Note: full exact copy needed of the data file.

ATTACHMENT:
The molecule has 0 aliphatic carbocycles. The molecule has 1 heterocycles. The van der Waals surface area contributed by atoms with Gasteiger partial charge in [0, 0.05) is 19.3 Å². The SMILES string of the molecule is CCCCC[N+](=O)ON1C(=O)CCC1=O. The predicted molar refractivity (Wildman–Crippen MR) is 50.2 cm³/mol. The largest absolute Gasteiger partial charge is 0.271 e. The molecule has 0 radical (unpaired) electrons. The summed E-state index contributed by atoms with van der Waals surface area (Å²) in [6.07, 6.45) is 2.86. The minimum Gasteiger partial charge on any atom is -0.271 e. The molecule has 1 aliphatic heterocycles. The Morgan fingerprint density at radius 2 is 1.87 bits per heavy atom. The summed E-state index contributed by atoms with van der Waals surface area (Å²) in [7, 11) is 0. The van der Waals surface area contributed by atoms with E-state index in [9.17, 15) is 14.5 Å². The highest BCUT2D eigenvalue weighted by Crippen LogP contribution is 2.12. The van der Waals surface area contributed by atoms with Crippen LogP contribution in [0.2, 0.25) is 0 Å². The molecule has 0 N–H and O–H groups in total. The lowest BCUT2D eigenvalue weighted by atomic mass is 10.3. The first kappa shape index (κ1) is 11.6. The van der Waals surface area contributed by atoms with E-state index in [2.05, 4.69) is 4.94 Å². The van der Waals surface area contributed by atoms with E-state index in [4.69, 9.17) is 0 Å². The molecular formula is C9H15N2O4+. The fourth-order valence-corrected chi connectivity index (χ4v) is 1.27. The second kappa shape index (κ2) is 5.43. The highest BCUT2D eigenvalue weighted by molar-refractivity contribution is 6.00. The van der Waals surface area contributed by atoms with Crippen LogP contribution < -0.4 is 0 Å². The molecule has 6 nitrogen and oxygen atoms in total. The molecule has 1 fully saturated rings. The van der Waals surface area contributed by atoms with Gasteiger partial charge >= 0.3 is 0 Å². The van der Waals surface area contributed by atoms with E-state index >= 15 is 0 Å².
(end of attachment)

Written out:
The molecule has 0 aliphatic carbocycles. The molecule has 1 heterocycles. The van der Waals surface area contributed by atoms with Gasteiger partial charge in [0, 0.05) is 19.3 Å². The SMILES string of the molecule is CCCCC[N+](=O)ON1C(=O)CCC1=O. The predicted molar refractivity (Wildman–Crippen MR) is 50.2 cm³/mol. The largest absolute Gasteiger partial charge is 0.271 e. The molecule has 0 radical (unpaired) electrons. The summed E-state index contributed by atoms with van der Waals surface area (Å²) in [6.07, 6.45) is 2.86. The minimum Gasteiger partial charge on any atom is -0.271 e. The molecule has 1 aliphatic heterocycles. The Morgan fingerprint density at radius 2 is 1.87 bits per heavy atom. The summed E-state index contributed by atoms with van der Waals surface area (Å²) in [7, 11) is 0. The van der Waals surface area contributed by atoms with E-state index in [9.17, 15) is 14.5 Å². The highest BCUT2D eigenvalue weighted by Crippen LogP contribution is 2.12. The van der Waals surface area contributed by atoms with Crippen LogP contribution in [0.2, 0.25) is 0 Å². The molecule has 0 N–H and O–H groups in total. The lowest BCUT2D eigenvalue weighted by atomic mass is 10.3. The first kappa shape index (κ1) is 11.6. The van der Waals surface area contributed by atoms with E-state index in [2.05, 4.69) is 4.94 Å². The van der Waals surface area contributed by atoms with E-state index in [4.69, 9.17) is 0 Å². The molecular formula is C9H15N2O4+. The fourth-order valence-corrected chi connectivity index (χ4v) is 1.27. The second kappa shape index (κ2) is 5.43. The highest BCUT2D eigenvalue weighted by molar-refractivity contribution is 6.00. The van der Waals surface area contributed by atoms with Crippen LogP contribution < -0.4 is 0 Å². The molecule has 6 nitrogen and oxygen atoms in total. The molecule has 1 fully saturated rings. The van der Waals surface area contributed by atoms with Gasteiger partial charge >= 0.3 is 0 Å². The van der Waals surface area contributed by atoms with E-state index >= 15 is 0 Å².